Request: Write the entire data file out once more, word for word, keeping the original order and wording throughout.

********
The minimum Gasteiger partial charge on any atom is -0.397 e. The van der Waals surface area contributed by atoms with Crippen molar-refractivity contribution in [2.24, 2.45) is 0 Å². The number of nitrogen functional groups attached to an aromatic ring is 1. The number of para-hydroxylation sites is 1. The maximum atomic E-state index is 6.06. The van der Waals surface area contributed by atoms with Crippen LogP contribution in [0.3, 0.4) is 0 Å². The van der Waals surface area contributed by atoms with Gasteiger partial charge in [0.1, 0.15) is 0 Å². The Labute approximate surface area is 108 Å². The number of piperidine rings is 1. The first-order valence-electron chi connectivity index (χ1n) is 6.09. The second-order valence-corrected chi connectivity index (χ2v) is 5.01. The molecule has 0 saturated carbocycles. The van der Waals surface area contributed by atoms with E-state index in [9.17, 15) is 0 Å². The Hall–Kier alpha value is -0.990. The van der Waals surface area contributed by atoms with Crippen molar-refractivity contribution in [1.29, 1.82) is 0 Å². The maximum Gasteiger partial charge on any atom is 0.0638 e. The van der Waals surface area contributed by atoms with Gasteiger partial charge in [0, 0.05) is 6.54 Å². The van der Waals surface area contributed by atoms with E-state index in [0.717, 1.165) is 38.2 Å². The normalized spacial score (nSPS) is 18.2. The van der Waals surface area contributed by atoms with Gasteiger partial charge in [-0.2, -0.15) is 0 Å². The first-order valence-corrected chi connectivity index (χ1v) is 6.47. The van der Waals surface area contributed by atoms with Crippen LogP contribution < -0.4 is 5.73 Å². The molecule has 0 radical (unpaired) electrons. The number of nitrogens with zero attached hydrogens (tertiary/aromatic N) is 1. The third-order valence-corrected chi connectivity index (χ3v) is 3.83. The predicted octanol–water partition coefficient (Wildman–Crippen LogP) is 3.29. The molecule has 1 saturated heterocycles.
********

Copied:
The minimum Gasteiger partial charge on any atom is -0.397 e. The van der Waals surface area contributed by atoms with Crippen molar-refractivity contribution in [2.24, 2.45) is 0 Å². The number of nitrogen functional groups attached to an aromatic ring is 1. The number of para-hydroxylation sites is 1. The maximum atomic E-state index is 6.06. The van der Waals surface area contributed by atoms with Crippen LogP contribution in [0.3, 0.4) is 0 Å². The van der Waals surface area contributed by atoms with Gasteiger partial charge in [0.1, 0.15) is 0 Å². The Labute approximate surface area is 108 Å². The number of piperidine rings is 1. The first-order valence-electron chi connectivity index (χ1n) is 6.09. The second-order valence-corrected chi connectivity index (χ2v) is 5.01. The molecule has 0 saturated carbocycles. The van der Waals surface area contributed by atoms with E-state index in [9.17, 15) is 0 Å². The Hall–Kier alpha value is -0.990. The van der Waals surface area contributed by atoms with Crippen molar-refractivity contribution in [1.29, 1.82) is 0 Å². The maximum Gasteiger partial charge on any atom is 0.0638 e. The van der Waals surface area contributed by atoms with Gasteiger partial charge in [0, 0.05) is 6.54 Å². The van der Waals surface area contributed by atoms with E-state index in [0.717, 1.165) is 38.2 Å². The normalized spacial score (nSPS) is 18.2. The van der Waals surface area contributed by atoms with Gasteiger partial charge in [-0.2, -0.15) is 0 Å². The first-order valence-corrected chi connectivity index (χ1v) is 6.47. The van der Waals surface area contributed by atoms with Crippen LogP contribution < -0.4 is 5.73 Å². The molecule has 0 radical (unpaired) electrons. The number of nitrogens with zero attached hydrogens (tertiary/aromatic N) is 1. The third-order valence-corrected chi connectivity index (χ3v) is 3.83. The predicted octanol–water partition coefficient (Wildman–Crippen LogP) is 3.29. The molecule has 1 saturated heterocycles.